The Washington Post recognized that there is trouble in Paradise. CMS (the center for Medicare and Medicaid Services) or what used to be known as Medicare has a big problem (other than funding).
President Obama is fighting to save his signature health-care reform law in the Supreme Court and on the campaign trail, where Republican candidates are promising to kill the Affordable Care Act. Yet even if the president prevails, he’s got a big problem: The agency that must implement the law has a revolving door at the top.
Never heard of the CMS? It’s the agency charged with making the Affordable Care Act, known as “Obamacare” to critics, work by drafting regulations and providing oversight. With a budget of $820 billion, the CMS is one of the largest purchasers of health care in the world, paying for services for one in three Americans and interacting daily with thousands of hospitals, doctors and other providers.
But for years, Congress has undermined the agency’s authority and, on the eve of historic change, has left it without a permanent leader. (Office of the Secretary)
The administration’s two-year-old law brings the agency significant new responsibilities: helping oversee insurance exchanges in 50 states, finding ways to deliver care more efficiently, and guiding changes to and expansions of the agency’s core programs.
While everyone complains about the size of ‘big government’ CMS is probably the most efficient administration in the federal system.
In an interview, Berwick, a physician and expert on health-care quality, said he was “impressed and gratified” by the way his staff rallied around his call to implement Obama’s sprawling initiative. The administration’s two-year-old law brings the agency significant new responsibilities: helping oversee insurance exchanges in 50 states, finding ways to deliver care more efficiently, and guiding changes to and expansions of the agency’s core programs.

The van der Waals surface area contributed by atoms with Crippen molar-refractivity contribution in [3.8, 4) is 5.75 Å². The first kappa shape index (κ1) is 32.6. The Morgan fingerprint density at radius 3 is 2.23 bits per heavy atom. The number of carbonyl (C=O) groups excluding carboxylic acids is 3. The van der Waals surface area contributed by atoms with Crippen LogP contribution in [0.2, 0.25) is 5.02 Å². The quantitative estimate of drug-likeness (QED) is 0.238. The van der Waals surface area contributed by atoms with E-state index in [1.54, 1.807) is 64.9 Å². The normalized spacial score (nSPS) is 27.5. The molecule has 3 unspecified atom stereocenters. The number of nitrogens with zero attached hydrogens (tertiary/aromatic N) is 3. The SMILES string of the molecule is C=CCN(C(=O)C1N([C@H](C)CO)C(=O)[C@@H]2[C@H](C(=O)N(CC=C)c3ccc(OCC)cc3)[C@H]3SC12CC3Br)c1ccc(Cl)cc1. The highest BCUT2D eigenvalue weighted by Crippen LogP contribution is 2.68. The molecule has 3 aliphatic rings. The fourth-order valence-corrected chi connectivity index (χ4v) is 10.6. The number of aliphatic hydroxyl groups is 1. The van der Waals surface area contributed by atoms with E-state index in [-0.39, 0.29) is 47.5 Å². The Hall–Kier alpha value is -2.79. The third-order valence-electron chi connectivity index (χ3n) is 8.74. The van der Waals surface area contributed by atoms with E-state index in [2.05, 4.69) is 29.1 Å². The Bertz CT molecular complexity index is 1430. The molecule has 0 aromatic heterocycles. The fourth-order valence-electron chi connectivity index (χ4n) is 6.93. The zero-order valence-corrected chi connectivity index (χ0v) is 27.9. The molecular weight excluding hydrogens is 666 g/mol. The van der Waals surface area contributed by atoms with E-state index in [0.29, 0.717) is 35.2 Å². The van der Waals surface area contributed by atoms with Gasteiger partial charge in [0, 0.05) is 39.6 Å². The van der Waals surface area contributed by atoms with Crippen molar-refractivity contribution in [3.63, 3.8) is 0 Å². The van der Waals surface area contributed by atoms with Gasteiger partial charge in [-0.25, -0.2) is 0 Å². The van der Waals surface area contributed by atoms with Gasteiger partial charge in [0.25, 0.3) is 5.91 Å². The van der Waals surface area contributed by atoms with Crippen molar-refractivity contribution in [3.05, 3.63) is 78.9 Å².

In fact, Congress has been putting more on the agency’s plate for years. The CMS has had to oversee a 2003 prescription drug benefit for seniors, ensure patient privacy, help weed out waste and fraud, and develop a system for grading hospitals and nursing homes. Meanwhile, it has been criticized for focusing more on getting checks to hospitals and doctors than on ensuring quality or finding ways to trim health spending.
In 1999, a group of former administrators and health policy experts wrote an open letter to Congress decrying the “mismatch” between the CMS’s resources and its “mammoth assignment.” The number of Medicare and Medicaid beneficiaries has soared since the programs started in 1966, with tens of millions of baby boomers expected to swell the rolls in coming years. Yet the agency has the same number of employees it had during the Carter administration — about 4,900. By comparison, the Social Security Administration, with a smaller budget, has 62,000 workers.
Gail Wilensky, who ran the agency for two years under President George H.W. Bush, said the CMS has become a much more sophisticated operation. “It’s not just a check-writing agency anymore,” she said. But the turnover at the top sends the wrong message to employees, who she said respond by being “more inward and protective.”
“What happens, I think, when you have a lot of turnover is senior staff loses its confidence and is less willing to take risks,” Berwick said, adding that the churn in administrators “demoralizes and confuses” staff members. As for the GOP: “It’s a game to them,” he said.